Have you ever been to Istanbul? If you haven’t, read very carefully the following verses by the irish poet W.B. Yeats (1865-1939). They stand at beginning of The Tower (1928). Let your mind flow, remember Constantinople and Byzantium, older names for the same magical city, located on the Bosphorus Strait in the natural harbor known as the Golden Horn, in the northwest of Turkey. Its the only metropolis in the world situated on two continents, Europe (Thrace) and Asia (Anatolia). Eastern and western culture have left their signs of beauty and wisdom in this wonderful place. Let’s remember them, not those of war and folly. Istanbul is full of monuments and remains of its pagan -greek and hellenistic, roman-, christian -mainly orthodox-, islamic and turkish past.

Read the verses. They are a meditation on time and age, on beauty and wisdom. On time and on age, if adorned with beauty and wisdom. A meditation on eternity.

Admire the images too: paintings by the russian artist Ivan Aivazovsky (1817-1900), which show Istambul in the midst of the XIXth century.

Ivan Aivazovsky - Vista del Bósforo (wipaintings.org)

This is the poem:

Sailing to Bizantium

I

That is no country for old men. The young
In one another’s arms, birds in the trees
-Those dying generations- at their song,
The salmon-falls, the mackerel-crowded seas,
Fish, flesh, or fowl, commend all summer long
whatever is begotten, born and dies.
Caught in that sensual music all neglect
Monuments of unageing intellect.

II

An aged Man is but a paltry thing,
A tattered coat upon a stick, unless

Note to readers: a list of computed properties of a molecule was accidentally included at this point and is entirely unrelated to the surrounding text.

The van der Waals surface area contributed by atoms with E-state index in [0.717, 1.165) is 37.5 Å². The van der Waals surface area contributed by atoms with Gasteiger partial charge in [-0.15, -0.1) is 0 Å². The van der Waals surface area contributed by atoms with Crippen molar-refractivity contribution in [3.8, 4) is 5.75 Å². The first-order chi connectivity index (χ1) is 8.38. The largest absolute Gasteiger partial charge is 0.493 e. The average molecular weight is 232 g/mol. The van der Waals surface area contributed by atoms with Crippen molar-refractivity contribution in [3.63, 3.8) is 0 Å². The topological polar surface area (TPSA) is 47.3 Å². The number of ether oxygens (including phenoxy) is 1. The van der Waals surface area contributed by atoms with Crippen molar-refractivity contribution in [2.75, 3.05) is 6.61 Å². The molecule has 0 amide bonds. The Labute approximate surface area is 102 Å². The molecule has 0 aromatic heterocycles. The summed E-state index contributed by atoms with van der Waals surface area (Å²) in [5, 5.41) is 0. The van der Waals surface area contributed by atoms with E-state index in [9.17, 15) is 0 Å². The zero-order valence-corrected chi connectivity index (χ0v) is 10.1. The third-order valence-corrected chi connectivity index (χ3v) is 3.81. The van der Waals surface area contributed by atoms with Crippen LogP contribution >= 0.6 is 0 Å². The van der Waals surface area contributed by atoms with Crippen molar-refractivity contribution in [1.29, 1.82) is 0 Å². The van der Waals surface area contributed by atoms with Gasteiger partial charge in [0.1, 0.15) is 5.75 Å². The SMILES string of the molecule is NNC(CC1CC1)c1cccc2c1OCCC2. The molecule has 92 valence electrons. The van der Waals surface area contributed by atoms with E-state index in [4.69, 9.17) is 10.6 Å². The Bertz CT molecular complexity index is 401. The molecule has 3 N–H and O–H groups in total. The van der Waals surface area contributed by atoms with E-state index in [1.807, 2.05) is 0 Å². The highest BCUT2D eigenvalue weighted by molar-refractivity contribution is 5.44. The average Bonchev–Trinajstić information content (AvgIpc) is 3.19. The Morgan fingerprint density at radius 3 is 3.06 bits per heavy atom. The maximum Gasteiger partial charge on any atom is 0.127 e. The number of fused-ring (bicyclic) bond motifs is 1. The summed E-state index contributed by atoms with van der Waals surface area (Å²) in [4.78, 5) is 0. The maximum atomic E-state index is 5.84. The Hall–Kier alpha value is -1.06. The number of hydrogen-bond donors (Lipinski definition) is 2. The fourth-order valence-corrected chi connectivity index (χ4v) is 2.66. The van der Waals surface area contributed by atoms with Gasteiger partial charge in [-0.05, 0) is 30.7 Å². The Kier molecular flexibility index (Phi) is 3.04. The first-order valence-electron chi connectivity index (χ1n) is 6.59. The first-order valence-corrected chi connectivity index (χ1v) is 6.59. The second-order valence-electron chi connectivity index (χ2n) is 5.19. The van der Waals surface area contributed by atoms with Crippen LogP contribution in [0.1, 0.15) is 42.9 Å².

Soul clap its hands and sing, and louder sing
For every tatter in its mortal dress,
Nor is there singing school but studying
Monuments of its own magnificence;
And therefore I have sailed the seas and come
To the holy city of Bizantium.

III

O sages standing in God’s holy fire
As in the golden mosaic of a wall,
Come from the holy fire, perne in a gyre,
And be the singing-masters of my soul.
Consume my heart away; sick with desire
And fastened to a dying animal
It knows not what it is; and gather me
Into the artifice of eternity.

IV

Once out of nature I shall never take
My bodily form from any natural thing,
But such a form as Grecian goldsmiths make
Of hammered gold and gold enamelling
To keep a drowsy emperor awake;
Or set upon a golden bough to sing
To lords and ladies of Byzantium
Of what is past, or passing, or to come.

Ivan Aivazovsky - Golden Horn (wipaintings.org)

Let’s leave Bizantium for the moment. Let’s prepare a trip to Istanbul. By the way, did you know this poem of Yeats, so short and of so a transparent and simple beauty:

He wishes for the cloths of Heaven

Had I the heavens’ embroidered cloths,
Enwrought with golden and silver light,
The blue and the dim and the dark cloths
Of night and light and the half-light,
I would spread the cloths under your feet:
But I, beeing poor, have only my dreams;
I have spread my dreams under your feet;
Tread softly because you tread on my dreams.

That’s beeing a great poet.

Ivan Aivazovsky - The bay Golden Horn (wikipaintings.org)

And that’s beeing a great painter.

See you in Istanbul!

~~~~~~~~~~he